@JWilz12345: I don't think it would cause any problems. You can write a note in the Permission field that you are unsure which is the country of origin and hence the two different tags. – Finnusertop (talkcontribs) 04:33, 3 August 2020 (UTC)

File:Business Development Bank of Canada Logo.svg[edit]

This seems quite simple with the only possible copyrighted element being the red maple leaf. The maple leaf shape in general is probably simple and generic enough to not be eligible for copyright on it's own, but a bit of a 3D effect seems to have been added to it in this logo. Does that 3D aeffect push this over c:COM:TOO United States? Even if it's not PD per c:COM:TOO Canada, the file could still be licensed as {{PD-ineligible-USonly}} if it's considered PD in the US. -- Marchjuly (talk) 02:24, 29 July 2020 (UTC)

It seems to me that by comparison to the Best Western example, it is public domain in the United States. In Canada, I think there might be some legitimate question about whether the decision to stylize the maple leaf in that unconventional form was a creative act. (Is it a reference to a typographical asterisk? A simplification for artistic purposes? Does the bifurcation represent a conceptual duality, or is it intended to represent the physical form of a leaf?) I'd say that if it is unlikely that we will learn the designer's intent and whether it was indeed a product of skill and judgment, {{PD-ineligible-USonly}} is the better option. Either way, I think this is a low-risk decision. TheFeds 10:16, 31 July 2020 (UTC)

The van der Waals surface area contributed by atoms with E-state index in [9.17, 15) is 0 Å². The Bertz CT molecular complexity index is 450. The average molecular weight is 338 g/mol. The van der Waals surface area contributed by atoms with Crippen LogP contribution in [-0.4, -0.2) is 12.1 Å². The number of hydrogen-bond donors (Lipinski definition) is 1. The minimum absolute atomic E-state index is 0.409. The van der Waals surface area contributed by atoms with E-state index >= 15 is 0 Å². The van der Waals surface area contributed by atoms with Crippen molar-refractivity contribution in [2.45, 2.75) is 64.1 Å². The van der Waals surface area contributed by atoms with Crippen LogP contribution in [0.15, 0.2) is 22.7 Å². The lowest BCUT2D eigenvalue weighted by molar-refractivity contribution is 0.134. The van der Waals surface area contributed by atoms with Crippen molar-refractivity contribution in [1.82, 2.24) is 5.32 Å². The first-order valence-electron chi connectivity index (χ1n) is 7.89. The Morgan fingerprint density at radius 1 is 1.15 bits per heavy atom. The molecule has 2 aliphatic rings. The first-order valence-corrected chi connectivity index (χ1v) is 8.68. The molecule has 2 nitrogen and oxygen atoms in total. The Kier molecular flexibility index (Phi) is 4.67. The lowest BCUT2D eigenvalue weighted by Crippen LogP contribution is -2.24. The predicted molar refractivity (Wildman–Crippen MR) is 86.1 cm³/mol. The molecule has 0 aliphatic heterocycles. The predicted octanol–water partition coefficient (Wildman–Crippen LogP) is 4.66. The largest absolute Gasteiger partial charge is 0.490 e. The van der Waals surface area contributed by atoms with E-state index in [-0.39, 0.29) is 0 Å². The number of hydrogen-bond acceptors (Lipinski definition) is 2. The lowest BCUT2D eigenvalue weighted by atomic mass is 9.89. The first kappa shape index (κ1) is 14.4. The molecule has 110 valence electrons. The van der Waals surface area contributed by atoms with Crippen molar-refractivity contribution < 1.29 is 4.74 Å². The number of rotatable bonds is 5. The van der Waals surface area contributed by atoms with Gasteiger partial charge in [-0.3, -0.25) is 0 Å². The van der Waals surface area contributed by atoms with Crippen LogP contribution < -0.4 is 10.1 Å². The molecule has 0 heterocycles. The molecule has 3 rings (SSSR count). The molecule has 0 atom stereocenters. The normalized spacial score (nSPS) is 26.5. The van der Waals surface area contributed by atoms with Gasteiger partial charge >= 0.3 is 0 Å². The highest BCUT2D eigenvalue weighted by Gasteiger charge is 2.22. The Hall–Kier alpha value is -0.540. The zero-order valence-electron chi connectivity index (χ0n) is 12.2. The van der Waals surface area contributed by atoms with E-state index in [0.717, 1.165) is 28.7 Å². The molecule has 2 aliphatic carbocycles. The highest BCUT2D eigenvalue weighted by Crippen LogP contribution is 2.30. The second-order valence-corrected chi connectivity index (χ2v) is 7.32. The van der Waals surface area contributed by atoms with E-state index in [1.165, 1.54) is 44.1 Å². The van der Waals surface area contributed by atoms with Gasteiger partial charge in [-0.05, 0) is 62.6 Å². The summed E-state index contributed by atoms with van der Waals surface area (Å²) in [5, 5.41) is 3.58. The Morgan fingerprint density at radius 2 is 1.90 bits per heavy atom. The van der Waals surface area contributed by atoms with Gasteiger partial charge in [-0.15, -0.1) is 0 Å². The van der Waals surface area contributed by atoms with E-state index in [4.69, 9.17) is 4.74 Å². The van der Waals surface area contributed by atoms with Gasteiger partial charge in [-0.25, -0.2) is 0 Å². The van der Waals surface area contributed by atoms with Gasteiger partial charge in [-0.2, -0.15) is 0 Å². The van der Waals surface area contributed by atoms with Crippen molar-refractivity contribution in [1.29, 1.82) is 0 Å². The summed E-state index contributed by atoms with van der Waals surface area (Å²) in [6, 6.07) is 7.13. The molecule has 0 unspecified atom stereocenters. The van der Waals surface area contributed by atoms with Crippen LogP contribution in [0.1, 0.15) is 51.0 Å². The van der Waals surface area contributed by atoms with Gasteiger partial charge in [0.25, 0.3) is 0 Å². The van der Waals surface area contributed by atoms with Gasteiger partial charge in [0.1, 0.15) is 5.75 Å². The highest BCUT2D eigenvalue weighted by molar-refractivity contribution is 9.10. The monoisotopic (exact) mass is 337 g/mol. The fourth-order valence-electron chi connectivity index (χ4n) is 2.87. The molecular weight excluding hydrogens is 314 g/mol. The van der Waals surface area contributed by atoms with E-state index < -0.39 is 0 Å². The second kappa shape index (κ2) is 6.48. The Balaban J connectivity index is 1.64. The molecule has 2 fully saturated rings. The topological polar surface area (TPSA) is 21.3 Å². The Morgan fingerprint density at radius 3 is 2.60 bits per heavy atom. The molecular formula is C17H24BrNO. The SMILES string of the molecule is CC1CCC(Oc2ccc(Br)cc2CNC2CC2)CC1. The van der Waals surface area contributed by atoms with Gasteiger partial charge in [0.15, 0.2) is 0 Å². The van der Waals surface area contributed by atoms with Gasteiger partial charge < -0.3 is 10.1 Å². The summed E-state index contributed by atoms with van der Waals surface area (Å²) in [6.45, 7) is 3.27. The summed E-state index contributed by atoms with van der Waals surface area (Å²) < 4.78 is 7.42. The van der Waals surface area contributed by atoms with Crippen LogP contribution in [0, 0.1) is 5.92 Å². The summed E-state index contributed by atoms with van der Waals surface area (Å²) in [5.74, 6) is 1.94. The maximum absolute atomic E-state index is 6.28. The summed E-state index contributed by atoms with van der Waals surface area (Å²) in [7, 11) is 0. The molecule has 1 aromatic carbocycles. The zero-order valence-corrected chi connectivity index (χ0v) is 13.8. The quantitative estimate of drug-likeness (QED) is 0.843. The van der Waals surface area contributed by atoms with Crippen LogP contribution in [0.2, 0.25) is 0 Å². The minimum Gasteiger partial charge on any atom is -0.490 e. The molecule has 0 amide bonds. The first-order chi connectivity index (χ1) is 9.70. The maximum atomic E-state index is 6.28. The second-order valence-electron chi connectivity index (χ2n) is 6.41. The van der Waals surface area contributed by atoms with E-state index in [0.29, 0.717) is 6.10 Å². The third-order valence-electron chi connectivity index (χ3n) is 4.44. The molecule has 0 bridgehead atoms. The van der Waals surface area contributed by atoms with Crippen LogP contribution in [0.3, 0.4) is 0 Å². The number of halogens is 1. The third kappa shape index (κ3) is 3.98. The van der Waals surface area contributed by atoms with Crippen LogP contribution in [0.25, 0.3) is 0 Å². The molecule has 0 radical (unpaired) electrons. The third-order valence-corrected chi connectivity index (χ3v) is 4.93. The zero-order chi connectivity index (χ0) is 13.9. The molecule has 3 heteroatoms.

Distribution of Races on the Balkans in 1922 Hammond.png[edit]

Hello. Can this file (File:Distribution of Races on the Balkans in 1922 Hammond.png) be transferred to Commons? Is the PD-tag on that file sufficient for it to be transferred to Commons? JWilz12345 (Talk|Contrib's.) 02:07, 1 August 2020 (UTC)

Pinging @Finnusertop: sorry for disturbing again hehe. I can still remeber your response here before, and I thought you have ample insight on media copyrights. Also, it seems that my query is ignored. JWilz12345 (Talk|Contrib's.) 10:45, 7 August 2020 (UTC)